Erosion coming from higher elevations is a major problem, and it happens when you live downhill from other properties. It’s not really your neighbors’ fault that this is happening, but you can’t exactly ask them to prevent it, either. The best thing to do is to watch at how the water runs into your yard during a rainstorm. You can then divert the water by building a berm or swale, or by re-routing the water to a catch basin or dry well. Another option is to hire a professional landscaper to grade broad surfaces.
Problem #4: Your Landscaping
It’s hard to believe that your hard work may be causing the problems, but it’s possible. Bare soil without vegetation, a yard that slopes toward your home or paved surfaces that direct water to the structure are all potential problems. Unfortunately, not everyone thinks of these things when making amendments to the home. The key is to divert the water elsewhere, which can be done with French drains or other creative solutions like gravel and rocks.
Often we see that people use too much topsoil or mulch in their planting beds, or they were simply graded the wrong way when they were created. They become raised and slope back toward the house, causing water to run back and against or into the home. If the gutters overflow, too, then you have real problems. Be sure the grade of the planting beds is AWAY from the home or structure.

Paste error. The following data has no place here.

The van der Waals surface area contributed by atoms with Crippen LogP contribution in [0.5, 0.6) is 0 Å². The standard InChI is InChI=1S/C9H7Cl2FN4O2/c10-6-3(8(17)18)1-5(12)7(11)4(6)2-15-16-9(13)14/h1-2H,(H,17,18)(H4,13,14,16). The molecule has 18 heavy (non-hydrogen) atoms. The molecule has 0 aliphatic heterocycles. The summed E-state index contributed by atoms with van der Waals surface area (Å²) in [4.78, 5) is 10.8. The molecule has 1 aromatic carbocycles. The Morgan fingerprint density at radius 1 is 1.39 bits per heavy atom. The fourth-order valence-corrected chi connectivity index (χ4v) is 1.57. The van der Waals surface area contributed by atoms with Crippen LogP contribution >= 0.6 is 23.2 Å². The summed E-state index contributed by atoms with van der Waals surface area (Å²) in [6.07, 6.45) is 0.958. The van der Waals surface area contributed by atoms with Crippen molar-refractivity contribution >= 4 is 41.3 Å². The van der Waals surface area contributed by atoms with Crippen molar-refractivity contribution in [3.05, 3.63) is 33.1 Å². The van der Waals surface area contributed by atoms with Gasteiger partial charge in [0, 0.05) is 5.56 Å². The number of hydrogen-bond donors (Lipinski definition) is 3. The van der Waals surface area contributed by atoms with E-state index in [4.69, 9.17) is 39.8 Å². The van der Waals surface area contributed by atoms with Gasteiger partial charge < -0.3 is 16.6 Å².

Problem #5: Roots in your drainage pipes
If you notice your drains are backing up, it may not be a crushed or broken pipe but roots that have invaded the pipe. Sometimes we find that they squeeze in at joints and quickly grow, breaking the fitting and loving all the moisture in the pipe. In a short time, they not only block the pipe but completely fill it requiring removal of the pipe or a root cutting service to come in and mechanically clean the pipe out. Occasionally we find perforated pipe used in shallow situations or near trees. This allows grass roots or tree roots to quickly find the source of moisture and invade the pipe. After you clean the pipe of roots – be sure that perforated pipe is wrapped in filter fabric when close to roots and glue the joints to keep roots from finding a way into the pipe.
Problem #6: Surface Depressions
If water is collecting in flat areas or the soil is staying saturated in some spots, it may be surface depressions causing the problem. These depressions allow water to puddle, creating a mess. A swale could be helpful, or certain portions could be filled in and graded so that the water drains out of the low spot and away from the home. If this doesn’t work, an underground catch basin or drain may be necessary.
Problem #7: Your Soil
If you notice that your lawn is muddy in one spot and dry in the next, it could be the type of soil that is causing drainage problems. There are three basic soil types: sand, silt and clay. If your soil is heavy in clay, it won’t drain very well. If it’s sandy, it will let water slip right through. If it is sandy right against your home, the water will run down the sides of your foundation causing wet areas in the walls to your basement.
The best trick is to dig a small hole, fill it with water and watch how it drains. If it takes 12-24 hours to drain, you have a problem. (It should only take about 4 hours.) Improve your soil with a coarse aggregate like sand or pea gravel and organic matter.